Why Don't the Amish Have Autistic Children?

A United Press International (UPI) reporter went out to search for autistic children in Lancaster County, the heart of Amish country in Pennsylvania. Based on national statistics there should have been as many as 200 children with autism in the community. Instead, he only found three.

One was a young girl who had been brought over from China, adopted by one family only to be given up after becoming overwhelmed by her autism, and then re-adopted by an Amish Mennonite family. The second definitely had received a vaccination and developed autism shortly thereafter. The reporter, however, was unable to determine the vaccination status of the third child.

A quote from the mother of the adopted autistic child speaks volumes: My husband just said last week that so far we've never met a family that lives a healthy lifestyle and does not vaccinate their children that has an autistic child. We haven't come across one yet.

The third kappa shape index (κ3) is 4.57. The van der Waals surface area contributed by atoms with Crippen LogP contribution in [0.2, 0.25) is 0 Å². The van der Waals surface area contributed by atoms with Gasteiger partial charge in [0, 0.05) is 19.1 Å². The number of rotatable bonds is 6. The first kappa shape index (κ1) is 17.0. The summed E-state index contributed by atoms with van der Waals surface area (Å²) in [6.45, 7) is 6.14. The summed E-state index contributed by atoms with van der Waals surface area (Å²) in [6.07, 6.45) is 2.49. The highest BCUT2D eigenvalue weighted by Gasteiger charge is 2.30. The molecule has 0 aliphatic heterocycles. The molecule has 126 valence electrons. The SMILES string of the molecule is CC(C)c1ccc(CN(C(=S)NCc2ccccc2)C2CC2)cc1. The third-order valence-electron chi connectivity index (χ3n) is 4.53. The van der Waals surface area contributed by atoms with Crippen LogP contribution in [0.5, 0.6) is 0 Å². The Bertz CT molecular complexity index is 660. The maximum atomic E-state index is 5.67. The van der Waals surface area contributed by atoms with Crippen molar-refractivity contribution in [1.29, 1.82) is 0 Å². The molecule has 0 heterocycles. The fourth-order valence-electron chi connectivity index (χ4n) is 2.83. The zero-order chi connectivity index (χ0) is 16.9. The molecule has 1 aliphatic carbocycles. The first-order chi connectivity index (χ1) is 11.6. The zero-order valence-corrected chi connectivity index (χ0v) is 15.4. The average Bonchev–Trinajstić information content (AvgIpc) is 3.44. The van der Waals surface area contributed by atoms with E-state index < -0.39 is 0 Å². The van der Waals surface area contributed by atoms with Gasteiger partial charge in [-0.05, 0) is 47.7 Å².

Folks, you don't have to be a medical doctor, hold advanced epidemiology degrees or teach molecular genetics to figure this one out. You don't even need a degree in rocket science. How much more obvious could it be?

Unfortunately, this is just another reminder that the link between autism and vaccines is certainly not new. In fact, many so-called experts have known about these links for more than a decade. Last year, a study I posted found children who received vaccines with thimerosal were 27 times more likely to have autism. Looking at the percentages, that's a 2,700-percent increase in autism in those children who received unnecessary vaccines tainted with mercury.

If you're a young parent weighing the pros and cons of vaccines, I strongly urge you to learn more about the toxicity of thimerosal, the mercury-laced preservative still present in many vaccines.

When will the public wake up?

Washington Times April 18, 2005

Washington Times April 19, 2005

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